On Wednesday, Volkswagen announced that its CEO Dr. Martin Winterkorn has resigned. This came days after it was revealed that the U.S. Environmental Protection Agency had discovered that the German automaker appears to have installed software in vehicles enabling them to fool emissions tests.
Winterkorn had admitted as much in a lengthy apology he gave earlier in the week. According to reports, the company had installed software in some vehicles that only activate specific emission control functions when the car senses it is getting an emissions test. It appears that the emission control functions were not used during normal operation of the vehicle.
The story came to light when the EPA ordered the carmaker to recall almost 500,000 cars that were said to have utilized the technology. Subsequently, Volkswagen will discontinue sales of its cars equipped with four-cylinder turbo diesel engines in the United States.
Because the use of this technology could have violated the U.S. Federal Clean Act, the company could be penalized “up to $37,500, or more than $18 billion,” reported the Wall Street Journal.
This was the context for Winterkorn’s apology, which didn’t appear to be enough to stave off calls for his removal:
“I personally am deeply sorry that we have broken the trust of our customers and the public. We will cooperate fully with the responsible agencies, with transparency and urgency, to clearly, openly, and completely establish all of the facts of this case. Volkswagen has ordered an external investigation of this matter.
We do not and will not tolerate violations of any kind of our internal rules or of the law.
The trust of our customers and the public is and continues to be our most important asset.
We at Volkswagen will do everything that must be done in order to re-establish the trust that so many people have placed in us, and we will do everything necessary in order to reverse the damage this has caused. This matter has first priority for me, personally, and for our entire Board of Management.”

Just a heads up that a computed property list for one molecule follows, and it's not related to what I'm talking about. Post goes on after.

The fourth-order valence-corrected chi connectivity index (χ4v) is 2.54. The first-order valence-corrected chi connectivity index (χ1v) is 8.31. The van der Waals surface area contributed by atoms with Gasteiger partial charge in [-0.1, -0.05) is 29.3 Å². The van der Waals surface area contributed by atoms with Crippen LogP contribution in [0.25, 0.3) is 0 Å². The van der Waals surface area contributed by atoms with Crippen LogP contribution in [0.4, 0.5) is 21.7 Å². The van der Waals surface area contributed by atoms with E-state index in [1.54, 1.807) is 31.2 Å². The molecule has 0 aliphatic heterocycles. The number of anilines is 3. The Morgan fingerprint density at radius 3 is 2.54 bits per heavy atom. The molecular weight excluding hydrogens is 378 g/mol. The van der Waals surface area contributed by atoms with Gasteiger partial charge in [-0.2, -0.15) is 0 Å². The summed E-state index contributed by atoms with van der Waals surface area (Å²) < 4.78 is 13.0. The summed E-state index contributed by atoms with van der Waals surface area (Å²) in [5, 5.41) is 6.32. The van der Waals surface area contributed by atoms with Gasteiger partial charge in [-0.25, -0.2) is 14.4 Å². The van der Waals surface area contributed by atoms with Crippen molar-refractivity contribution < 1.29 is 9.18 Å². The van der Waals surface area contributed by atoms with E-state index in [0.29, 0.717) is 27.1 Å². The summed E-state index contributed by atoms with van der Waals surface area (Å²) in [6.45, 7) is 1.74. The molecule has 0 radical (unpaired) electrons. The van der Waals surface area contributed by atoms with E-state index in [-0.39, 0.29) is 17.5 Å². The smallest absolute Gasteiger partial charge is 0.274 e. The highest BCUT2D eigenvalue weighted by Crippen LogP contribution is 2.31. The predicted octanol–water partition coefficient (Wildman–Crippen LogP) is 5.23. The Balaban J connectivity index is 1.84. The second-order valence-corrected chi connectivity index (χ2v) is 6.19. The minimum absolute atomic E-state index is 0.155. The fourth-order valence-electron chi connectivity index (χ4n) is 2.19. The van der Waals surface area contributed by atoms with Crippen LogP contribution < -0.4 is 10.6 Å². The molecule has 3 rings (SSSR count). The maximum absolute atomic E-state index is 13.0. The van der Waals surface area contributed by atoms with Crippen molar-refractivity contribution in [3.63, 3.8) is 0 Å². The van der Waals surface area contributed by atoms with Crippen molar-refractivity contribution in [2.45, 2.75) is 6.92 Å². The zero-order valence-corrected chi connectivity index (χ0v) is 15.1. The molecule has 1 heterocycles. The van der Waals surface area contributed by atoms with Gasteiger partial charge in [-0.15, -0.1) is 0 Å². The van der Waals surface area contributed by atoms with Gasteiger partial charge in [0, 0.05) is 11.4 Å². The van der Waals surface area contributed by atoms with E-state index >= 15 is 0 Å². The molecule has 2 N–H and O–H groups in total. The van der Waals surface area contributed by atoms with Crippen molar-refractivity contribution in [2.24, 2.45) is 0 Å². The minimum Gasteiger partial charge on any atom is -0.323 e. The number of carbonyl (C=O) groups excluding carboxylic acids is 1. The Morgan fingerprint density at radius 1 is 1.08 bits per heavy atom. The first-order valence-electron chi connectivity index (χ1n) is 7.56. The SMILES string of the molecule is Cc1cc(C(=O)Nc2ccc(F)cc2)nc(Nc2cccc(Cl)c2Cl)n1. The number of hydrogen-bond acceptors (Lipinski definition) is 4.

Obviously, there are many factors beyond mere words that will drive events at Volkswagen in the coming weeks, months and years. But for our purposes here, we can learn from the company’s seeming need to issue an apology so early in the process. With this in mind, if your organization is ever in a situation where an apology is under consideration, it is recommended that you ask yourself three questions.
1. What corrective actions are being taken?
In Volkswagen’s case, it will have a new CEO, and it is recalling a large number of vehicles. It is stopping the sales of certain vehicles in the U.S. And the company is cooperating with investigators. On Friday, the company designated Matthias Müller, who was head of Porche, as the company’s new CEO. These corrective actions are likely to help the company deal with a terrible situation going forward.
But the company cannot change the past. If the company has done what it’s accused of doing here it would have required time, money, people and resources. The one thing the company cannot correct is the record.
2. Will the apology be believed?
Because the company is being judged on a pattern of behavior in this case, and not just an isolated instance or an unexpected mistake, the very credibility of the company and its leadership is at stake. This raises questions about how the organization thinks, the way it operates, its core values and reputation. When that happens, the company’s institutional brand is in a precarious position, and an apology can only accomplish so much.
Aside from the serious legal and financial ramifications, this adds up to a crisis of credibility where the company is perceived to have intentionally violated a sacred trust between it and its stakeholders.
This is not to say the company should not apologize, but the worst thing any company can do is to build an apology around empty words and promises.
3. Is now the time to apologize?
Ultimately, timing is everything. If your organization gets out ahead and announces a series of corrective actions and apologizes, that apology is more likely to have some credibility. Or if the company waits until all of the dust settles and lays out a concrete plan of action that ensures that such malfeasance never occurs again, the accompanying apology may mean more.
But if your organization is exposed by a third party for doing something, or not doing something, and the facts are only now coming to light, the timing may not be good.
Certainly it is a time to communicate, to be transparent, and to let your stakeholders know you are committed to turning things around. But it could be best to apologize after you have a clear sense of the operating landscape and the impact of events on the company, its stakeholders and its ability to operate going forward.
Apologies in themselves almost never make a dent in a reputational crisis. They must be accompanied by corrective actions, a spirit of meaningful intent, and they must be delivered at the right time. In doing so, you can take the first step towards rebuilding any trust that may have been lost.